Archive for the Hunting Tips Category

Year-Round Trail Camera Tactics

Posted in Hunting Tips with tags , , , , , on July 10, 2013 by

Pro-staff Contributor: Brian Cote

The evolution of trail cameras has been an incredible thing to witness over the last decade or so.  I can remember looking through hunting magazines and looking at all the advertisements for the old Cam Trakker trail cameras.  When they first came out, everyone wanted one just to see what might be roaming on their hunting properties.  Because the pictures were produced on 35mm film, you needed to check the cameras on a regular basis and then rush to the store to get them developed.

Trail Cam Tactics

The digital age has helped take our scouting methods to a whole new level.  You can see how much has changed just by looking back at the pictures from the 35mm film and comparing them to the pictures you get today.  Merely having the ability to leave your camera out longer gives you more benefits than the original 35mm models. And the options are abundant—today we have options such as the Moultrie Panoramic 150 Game Camera that can take pictures that span 150 degrees in one burst.  This can help when watching a food plot, or to capture a picture of a buck trailing a doe.


The placement of your cameras will change throughout the year.  During the long days of summer, when bucks antlers are in their developmental stage, placing your camera near a mineral mix is a great idea.  Using minerals will not only draw deer to your camera but will also help in their antler growth.  Joe Dirt’s Chunky Buck Mix is a great choice that brings the deer in and allows you to get the most pictures possible.  During this time, use your trail cam to discover the home territories of the bucks you plan to put on your hit list.

Early Season

When the season kicks off some of the best places to have cameras are food plots/fields and heavily used trails that travel from bedding to feeding areas.  Deer are very easy to pattern this time of year because the only thing on their mind is sleeping and feeding.  Use your trail cam to learn when deer are getting on their feet to head out and grab some food—this information will help you punch more tags.


The Rut

Once the temps start to drop and rut activity starts, scrapes can be one of the best places to have a camera.  Finding the correct types of scrapes will help you be more successful.  You want to target  primary scrapes that are on the interior of the woods.  Wood line scrapes, also known as secondary scrapes, are more than likely being used and checked at night which will limit your chances of catching the bucks on camera.  Primary scrapes will see the most traffic throughout the day and will also get many different bucks patrolling the area to see who is coming around their territories.  This is the time of year when you want to try and check your cameras as often as possible to know if a big buck has been cruising your area as soon as possible.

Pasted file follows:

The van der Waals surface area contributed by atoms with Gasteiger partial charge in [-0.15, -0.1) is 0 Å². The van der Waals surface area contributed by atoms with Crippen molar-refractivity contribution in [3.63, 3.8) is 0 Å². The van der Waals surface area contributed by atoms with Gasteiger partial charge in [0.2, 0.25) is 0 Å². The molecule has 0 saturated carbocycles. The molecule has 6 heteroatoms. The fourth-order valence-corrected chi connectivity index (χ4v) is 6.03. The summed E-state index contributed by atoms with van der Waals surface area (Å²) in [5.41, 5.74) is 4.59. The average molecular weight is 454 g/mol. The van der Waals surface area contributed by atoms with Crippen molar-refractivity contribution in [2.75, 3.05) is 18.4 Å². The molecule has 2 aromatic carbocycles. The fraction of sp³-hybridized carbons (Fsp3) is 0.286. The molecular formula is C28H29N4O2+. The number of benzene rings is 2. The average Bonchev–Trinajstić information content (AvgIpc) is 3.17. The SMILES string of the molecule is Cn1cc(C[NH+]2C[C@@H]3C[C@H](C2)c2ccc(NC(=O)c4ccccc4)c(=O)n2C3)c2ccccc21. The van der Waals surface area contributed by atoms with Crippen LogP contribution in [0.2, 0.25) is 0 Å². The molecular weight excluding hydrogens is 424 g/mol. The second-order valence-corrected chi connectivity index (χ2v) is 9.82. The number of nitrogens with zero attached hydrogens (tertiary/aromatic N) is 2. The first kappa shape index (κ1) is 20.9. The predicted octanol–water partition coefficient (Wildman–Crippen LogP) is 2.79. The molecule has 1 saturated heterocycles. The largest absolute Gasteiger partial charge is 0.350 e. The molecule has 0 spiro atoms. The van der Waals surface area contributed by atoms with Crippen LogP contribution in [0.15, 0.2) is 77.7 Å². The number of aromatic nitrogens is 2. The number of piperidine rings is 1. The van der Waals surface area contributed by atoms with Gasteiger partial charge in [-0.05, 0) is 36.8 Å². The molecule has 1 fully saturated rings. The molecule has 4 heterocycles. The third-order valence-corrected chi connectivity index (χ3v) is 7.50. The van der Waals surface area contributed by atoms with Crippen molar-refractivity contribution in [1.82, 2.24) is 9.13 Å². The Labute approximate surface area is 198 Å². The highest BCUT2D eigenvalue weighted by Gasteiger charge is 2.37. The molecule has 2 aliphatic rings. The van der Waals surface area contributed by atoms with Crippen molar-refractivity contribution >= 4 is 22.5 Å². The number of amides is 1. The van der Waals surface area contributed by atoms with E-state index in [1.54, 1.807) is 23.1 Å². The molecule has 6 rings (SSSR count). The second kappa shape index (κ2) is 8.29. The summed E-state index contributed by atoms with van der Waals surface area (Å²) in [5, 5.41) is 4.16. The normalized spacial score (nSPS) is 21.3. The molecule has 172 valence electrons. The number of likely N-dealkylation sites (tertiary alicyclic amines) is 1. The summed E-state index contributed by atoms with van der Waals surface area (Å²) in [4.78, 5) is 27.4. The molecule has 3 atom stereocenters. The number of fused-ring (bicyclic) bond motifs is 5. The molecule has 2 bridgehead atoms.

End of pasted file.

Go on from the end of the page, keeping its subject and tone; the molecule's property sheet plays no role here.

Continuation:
Trail cameras have come such a long way in the last 10-15 years. They scout for us in places we can only visit once or twice a month.  Having these advancements has truly helped avid hunters put more deer in the back of their trucks.  So get to the woods and get some pictures that will make your buddies jealous! If you catch anything cool on your camera, be sure to submit it to the Facebook page Trail Cam Contest—a new winner each month gets a free Wildview TK30!

Brian Cote is a website administrator at and a devoted outdoorsman.  He’s eager to take up any opportunity to hunt waterfowl, deer and turkeys in the Midwest region. You can follow him on Twitter (@BrianJr22) and find him on Facebook (

Trail Cams


Three Ways to Remember Your Turkey Hunt

Posted in Hunting Tips, Projects with tags , , , , , on May 13, 2013 by

Pro-staff Contributor: Zach Raulie

Different memorabilia from hunts.

Different memorabilia from hunts.

Spring turkey season in the south has come to an end and in a few weeks most other states will close the books on their seasons.  It has been an unforgettable and very successful season in many different ways for my wife and me.  My wife got her first kill and I witnessed many great things in the woods while enjoying time with the new and veteran turkey hunters in my life.

The question then arises: now that we’ve harvested birds, and hopefully you have had success as well, what do we do with your trophy to preserve the memory?  Here are a few post season projects I enjoy working on.

1.      Photographs

This seems obvious but a single, well-shot photo can tell an amazing story of a successful hunt.  Digital photography is great, but I still like to print out the best photos and on the back of them write down the location, date and time of the hunt, conditions and bird’s measurements.  Maybe you guided someone to harvest their first bird or it was your child’s first hunt.  Encapsulate that memory with a framed photo for them as a reminder of a great experience with you.

2.      Preserve the Tail Feathers, Beards and Spurs

Preserved beards

Preserved beards

I love taxidermy and preserving the trophies of spring.  There are many mounts available out there by extraordinary artists.  But full-body turkey mounts aren’t for every hunter (or their spouse) or budget.  There are multiple ways you can preserve your trophy yourself with a little creativity.